As ESG data sources grow, so do the number of pitfalls – RAM AI

ESG: a growing wealth of data
Over the last decade, awareness surrounding ESG issues has been growing rapidly, with investors increasingly incorporating non-financial information into their analysis. Companies and third party entities are responding to this demand by providing an ever-expanding range of data, both in terms of their coverage and diversity of fields. We view this new availability of data as a potential source of alpha, bringing a complementary profile to the existing information-set already captured by our factors.

The difficulty was that until recently it has not been possible to access extensive ESG data on most companies.  In 2011, fewer than 20% of S&P500 companies disclosed their ESG data. Whereas by 2016, the number of companies issuing sustainability or integrated reports has increased to over 80%.

According to KPMG, circa 75% of the N100 companies (defined as the top 100 companies by revenue in 49 countries) released annual sustainability reports. Below we can see the growth in the number of companies which provide CDP (formerly the Carbon Disclosure Project) with Environmental data, with a 33% increase since 2013.

The most common pitfalls of ESG investing
The struggle for many investors is incorporating those ESG factors which can enhance a portfolio’s risk-adjusted performance. Countless academic papers which study the relationship between corporate & social responsibility and a stocks’ performance reach contradictory conclusions on this point. Below we examine the common pitfalls that befall investors in this space, below we’ve outlined the primary reasons that these can occur:

1. Unreliable data
ESG performance is not reported in a universal format, thus a lack of robustness, comparability, reliability and timeliness can be prevalent. According to the CFA Institute, this remains the most restrictive factor for investors in effectively evaluating non-financial information. Various interest groups such as the Sustainability Accounting Standards Board (SASB) and the Investor Network on Climate Risk (INCR) are helping to drive consistency by standardising the disclosure on specific ESG topics.

This problem can often be augmented when ratings agencies rely on this inconsistent data to calculate the metrics for their differing methodologies. Consequently, the same company can display disparity for the same metric emanating from two different agencies. The same problem can also occur via changes in methodology by these same agencies, making it tricky to interpret time series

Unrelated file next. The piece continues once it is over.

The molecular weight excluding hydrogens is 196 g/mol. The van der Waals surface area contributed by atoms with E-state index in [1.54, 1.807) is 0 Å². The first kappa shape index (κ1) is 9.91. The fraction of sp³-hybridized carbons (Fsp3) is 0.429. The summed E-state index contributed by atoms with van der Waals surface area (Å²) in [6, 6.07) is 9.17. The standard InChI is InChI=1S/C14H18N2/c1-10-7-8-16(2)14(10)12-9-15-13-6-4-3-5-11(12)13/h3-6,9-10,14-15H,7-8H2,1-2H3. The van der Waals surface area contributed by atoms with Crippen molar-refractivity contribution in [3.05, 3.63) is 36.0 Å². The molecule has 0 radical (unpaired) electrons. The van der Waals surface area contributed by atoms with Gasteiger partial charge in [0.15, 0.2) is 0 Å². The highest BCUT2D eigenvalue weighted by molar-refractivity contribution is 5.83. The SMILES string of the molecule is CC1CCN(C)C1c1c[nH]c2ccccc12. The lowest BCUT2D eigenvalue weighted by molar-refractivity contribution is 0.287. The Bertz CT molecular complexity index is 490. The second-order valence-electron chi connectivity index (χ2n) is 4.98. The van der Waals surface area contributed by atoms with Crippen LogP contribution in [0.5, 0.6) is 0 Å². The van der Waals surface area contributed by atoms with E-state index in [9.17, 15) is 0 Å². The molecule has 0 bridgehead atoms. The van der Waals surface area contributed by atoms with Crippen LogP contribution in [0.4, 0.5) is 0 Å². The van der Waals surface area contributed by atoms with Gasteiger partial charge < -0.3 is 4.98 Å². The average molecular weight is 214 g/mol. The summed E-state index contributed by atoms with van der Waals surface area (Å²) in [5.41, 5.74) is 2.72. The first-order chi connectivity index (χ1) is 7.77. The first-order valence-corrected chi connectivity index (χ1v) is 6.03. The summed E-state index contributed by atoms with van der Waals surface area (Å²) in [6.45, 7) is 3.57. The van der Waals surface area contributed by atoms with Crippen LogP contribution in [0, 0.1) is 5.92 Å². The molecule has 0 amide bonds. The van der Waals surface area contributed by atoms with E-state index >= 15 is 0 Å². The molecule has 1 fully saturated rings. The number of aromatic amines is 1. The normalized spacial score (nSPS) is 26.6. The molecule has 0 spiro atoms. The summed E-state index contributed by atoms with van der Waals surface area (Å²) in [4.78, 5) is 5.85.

2. Data mining & Reverse causality
Repeating the same thing often enough will occasionally yield successful results. Take a single ESG factor in isolation; sufficient research on a given ESG factor could unintentionally reveal an attractive correlation in relation to stock performance. With hundreds of ESG fields and a relatively short data history, the risk of data mining is high and researchers can often uncover spurious relationships between ESG factors and stock performance.

The frequency of data updates (often annual ratings) brings another risk of modelling; if causality is assumed when a correlation is observed. The danger for investors here, is using such a low-frequency measure to analyse the relationship between returns and trading strategies. The fundamental question here is; has the company performed well because they do good, or they do good, because they have performed well

3. Unintentional factor exposures
This pitfall can be two-fold: the inadvertent capturing of a factor via a sub-optimal approach, or an accidental exposure to a factor which the investor has no comprehension. ESG factors considered on a standalone basis may identify characteristics that could be better captured with other fundamental factors.

For example; the risk-adjusted performance of a ESG-tilted portfolio might exhibit an attractive profile, but in reality, it is actually exposed to Quality in a sub-optimal way (i.e. there are better ways to capture this Quality premium). Additionally, a naïve ESG exposure could present an unwanted bias to factors such as Volatility, Market Capitalisation or Sector, with the investor potentially and unwittingly exposed to these risks.

Nicolas Jamet is senior quantitative analyst at RAM Active Investments.

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